Navigation Links
'Good Feelings' From Alcohol Only Come With Fewer Drinks
Date:3/19/2009

Rat study suggests pleasurable endorphin release ends as drinking gets heavier

THURSDAY, March 19 (HealthDay News) -- New research suggests that when it comes to getting pleasure from alcohol, less may be more.

Experiments in rats suggest that a low or moderate amount of drinking releases "feel-good" brain chemicals called beta-endorphins, but this activity tapers off with heavier drinking.

"Drinking the low amounts of alcohol is associated with mild euphoria, decreased anxiety and a general feeling of well-being, while drinking high amounts of alcohol is associated with sedative, hypnotic effects and often with increased anxiety," said study author Christina Gianoulakis, a professor of psychiatry and physiology at McGill University and Douglas Mental Health University Institute, in Montreal.

The bottom line: "If after consumption of about two drinks of alcohol an individual does not experience the pleasant effects of alcohol, he or she should stop drinking," Gianoulakis said.

In the study, researchers injected male laboratory rats with saline or alcohol and tracked levels of opioid brain chemicals such as endorphins, enkephalins and dynorphins.

Rodents given low to moderate levels of alcohol showed increased levels of beta-endorphins, which produce a feeling of well-being in humans, while those given higher levels of alcohol did not. The same doses did not alter levels of the other the two other opioids, enkephalins and dynorphins.

Higher doses of alcohol failed to trigger the same release of beta-endorphins, the team found.

The study results were published online March 19 in the journal Alcoholism: Clinical & Experimental Research and will be available in the journal's June print issue.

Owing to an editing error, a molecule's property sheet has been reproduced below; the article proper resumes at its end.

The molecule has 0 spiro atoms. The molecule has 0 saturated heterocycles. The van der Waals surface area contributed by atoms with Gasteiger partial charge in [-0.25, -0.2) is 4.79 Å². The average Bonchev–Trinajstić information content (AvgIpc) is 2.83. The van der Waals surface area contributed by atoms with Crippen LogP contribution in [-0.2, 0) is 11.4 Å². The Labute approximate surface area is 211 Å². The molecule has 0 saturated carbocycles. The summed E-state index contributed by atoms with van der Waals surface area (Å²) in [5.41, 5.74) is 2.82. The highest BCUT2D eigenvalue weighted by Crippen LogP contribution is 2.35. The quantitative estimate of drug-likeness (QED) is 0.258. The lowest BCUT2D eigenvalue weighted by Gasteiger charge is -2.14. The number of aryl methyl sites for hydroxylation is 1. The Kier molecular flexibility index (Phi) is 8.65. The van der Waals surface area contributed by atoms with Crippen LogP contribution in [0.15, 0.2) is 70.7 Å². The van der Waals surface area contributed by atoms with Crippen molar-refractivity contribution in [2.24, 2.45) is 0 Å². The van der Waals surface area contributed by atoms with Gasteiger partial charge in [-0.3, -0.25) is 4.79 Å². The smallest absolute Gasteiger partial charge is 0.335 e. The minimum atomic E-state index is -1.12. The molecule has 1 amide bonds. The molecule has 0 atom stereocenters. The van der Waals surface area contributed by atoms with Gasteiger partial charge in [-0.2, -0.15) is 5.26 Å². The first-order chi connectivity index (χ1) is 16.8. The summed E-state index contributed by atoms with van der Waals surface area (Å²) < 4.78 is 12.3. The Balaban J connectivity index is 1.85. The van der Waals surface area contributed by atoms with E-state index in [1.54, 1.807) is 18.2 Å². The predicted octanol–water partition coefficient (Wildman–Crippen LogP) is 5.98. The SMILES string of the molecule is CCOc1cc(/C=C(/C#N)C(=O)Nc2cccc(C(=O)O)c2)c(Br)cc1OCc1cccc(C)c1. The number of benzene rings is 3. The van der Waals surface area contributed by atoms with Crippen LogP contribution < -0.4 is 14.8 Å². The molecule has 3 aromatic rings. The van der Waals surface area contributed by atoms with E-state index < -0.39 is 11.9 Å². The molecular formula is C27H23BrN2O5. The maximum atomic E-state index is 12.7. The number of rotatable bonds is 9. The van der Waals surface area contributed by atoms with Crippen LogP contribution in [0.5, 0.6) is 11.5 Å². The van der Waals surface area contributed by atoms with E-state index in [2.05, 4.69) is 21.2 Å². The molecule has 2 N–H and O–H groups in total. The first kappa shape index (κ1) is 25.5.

Besides helping to explain the "buzz" that comes with light, social drinking, the research may have implications for the treatment of alcoholism, experts said.

"We're always looking for medications that can be used with the alcoholic to cut back on craving and dependency," noted Dr. Marc Galanter, director of the division of alcoholism and drug abuse in the department of psychiatry at New York University School of Medicine in New York City. "That's why this whole neurotransmitter system is one area where we may find useful medications."

While medications that curb alcoholism by acting on brain chemicals are already prescribed today, Gianoulakis speculated that future research may lead to even more targeted therapies.

"Among the current treatments of alcoholism is administration of substances that block the activity of opioid peptides in a non-specific fashion [all opioid peptides in all brain regions]," she explained. "Our findings suggest that a more targeted approach may be developed by blocking the activity of beta-endorphin in the [brain's] ventral tegmental area."

But researchers say additional research is needed to better understand the relationship between alcohol and endorphins and to further develop treatments to treat the disease, beginning with studies involving human beings who actually consume alcohol.

"This is a laboratory study, so it's not easy to extrapolate from this study into specific effects on people in real-life situations," Galanter said. "But it does illustrate how that whole domain is important in research for alcoholism treatment."

Until definitive conclusions are drawn, addiction specialists and physicians continue to advocate that healthy adults consume alcohol in moderation.

"Consumption of high amounts of alcohol not only will fail to increase the release of endorphins and produce a feeling of well-being, but may stimulate other systems in the brain that may lead to the development of anxiety and depression," said Gianoulakis. "My advice to everyone is to drink less alcohol, because more is not necessarily better."

More information

To learn more about alcohol abuse, visit the U.S.National Institute for Alcohol Abuse and Alcoholism .